SR71 Contributor Interviews: Joseph Zaccardi

JoeZaccardi1What is it about the genre or cross-genre you write in that interests you/draws you in?

My journey to the prose poem took many years to develop. When I was in the seventh grade I wrote a 200-word essay on poetry using alliteration throughout the piece. My teacher, Sister Mary Francesca, impressed with my effort, said to me that I should try to write poetry, she said, “And Joseph, in a poem you don’t have to punctuate”; she knew I had a fear of punctuation. So I began there, and for a few years wrote a few poems, and because of the freedom of not having to use commas, periods, and that monstrous semi-colon, I sort of self-taught myself how to line break. Later in my twenties I embraced punctuation, found that it really was a valuable tool. It was in 2012, when I started work on a poem about the lynchings of African-Americans that I found that an unpunctuated approach gave me more freedom. Here are the first few words from that poem titled “Little,” which is the name of a soldier, Private William Little, who had just returned from serving in WW1 and was beaten up and murdered for wearing his uniform, the only clothes he owned:

“If he had the sense he was born with but he did if he’d taken off his doughboy

uniform that a hostile band of whites demanded but he didn’t …”

I quickly saw that with that freedom came a need to find the right transitions so that the reader wouldn’t get frustrated and give up. As you can feel in my poem in the Sonora Review, “What’s Wrong with That Boy,” there’s a tension that, I think, wouldn’t work as well in a more structured form. So I now think of my style as a prose poem in a poem-box, something both contained and free to bounce off the walls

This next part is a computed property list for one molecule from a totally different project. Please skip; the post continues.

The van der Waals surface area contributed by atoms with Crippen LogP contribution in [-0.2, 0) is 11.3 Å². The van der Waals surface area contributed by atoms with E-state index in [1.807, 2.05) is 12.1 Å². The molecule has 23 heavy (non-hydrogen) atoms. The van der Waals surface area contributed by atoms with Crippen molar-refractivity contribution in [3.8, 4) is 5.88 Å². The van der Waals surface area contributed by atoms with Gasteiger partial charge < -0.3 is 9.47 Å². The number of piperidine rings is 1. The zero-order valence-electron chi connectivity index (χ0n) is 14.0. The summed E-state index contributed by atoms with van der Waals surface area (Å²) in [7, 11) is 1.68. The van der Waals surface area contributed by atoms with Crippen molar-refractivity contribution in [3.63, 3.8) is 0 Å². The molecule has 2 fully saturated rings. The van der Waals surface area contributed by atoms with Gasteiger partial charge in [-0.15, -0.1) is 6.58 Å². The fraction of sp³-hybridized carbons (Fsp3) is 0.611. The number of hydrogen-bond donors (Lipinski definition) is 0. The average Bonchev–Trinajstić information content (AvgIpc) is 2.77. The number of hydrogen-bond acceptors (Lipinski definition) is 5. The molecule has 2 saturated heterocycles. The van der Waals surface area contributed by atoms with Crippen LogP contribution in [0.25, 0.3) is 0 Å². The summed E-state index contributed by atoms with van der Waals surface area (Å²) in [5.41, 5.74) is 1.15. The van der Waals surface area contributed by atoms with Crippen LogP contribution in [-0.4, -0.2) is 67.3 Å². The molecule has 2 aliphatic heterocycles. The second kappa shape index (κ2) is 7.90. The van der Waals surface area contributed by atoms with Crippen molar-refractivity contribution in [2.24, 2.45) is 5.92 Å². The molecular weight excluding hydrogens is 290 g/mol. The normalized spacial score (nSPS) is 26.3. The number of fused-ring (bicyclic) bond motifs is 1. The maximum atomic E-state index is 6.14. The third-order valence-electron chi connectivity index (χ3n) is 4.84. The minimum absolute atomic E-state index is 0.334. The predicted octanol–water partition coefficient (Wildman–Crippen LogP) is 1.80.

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SR71 Contributor Interviews: Jordan Scott

unnamedWhat is it about the genre or cross-genre you write in that interests you/draws you in?

I came into fiction from a place of being a poet first and foremost, which has really informed the way I construct my short stories. There’s something pleasurable about accessing modes that feel more rooted in poetry—such as a sort of incantatory lyric—and braiding them through a story on a sentence level. The short story as a form also gives me ample space to layer different ideas into my writing.

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“Investigating the Nature of Reality”: An Interview with Brian Evenson

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Photo of Brian Evenson

Recently, Sonora Review‘s 2017-2018 Co-Editor-in-Chief, Patrick Cline, interviewed Brian Evenson, writer of numerous works of fiction and our 2017 Fiction Contest judge.

First off, thank you so much for judging our Spring fiction contest. We love your choice, Kate Berson’s “Luz, Milagro,” and are thrilled to publish it in Sonora Review #72. What do you admire about this story, and what led you to choose it out of the other submissions?

I found it a subtle story, and somewhat elusive–which I mean as a great compliment. It’s the kind of story that gave me just enough to move forward but also maintained a certain amount of mystery. It’s also not necessarily the kind of story I would naturally gravitate toward, and so it had to work a little harder to draw me in. I found it an exceptionally well written story: that, above all, was what convinced me to choose it.

As a semi-frequent contest judge, can you give us a sense of your process in this role, both in this case specifically and generally speaking? What do you look for in a story, and what do you pay attention to? Do you see any tendencies in your choices?

I try to go into each contest with an open mind. It’s more that I’m waiting for the story to convince me that it should be chosen than that I’m looking for something specific–which I guess means I’m looking for something well-written, original and convincing. But, honestly, the story that I chose for the last contest I judged and Berson’s story are radically different. The only thing they have in common is that the people writing them are thinking really actively about language and what it can do.

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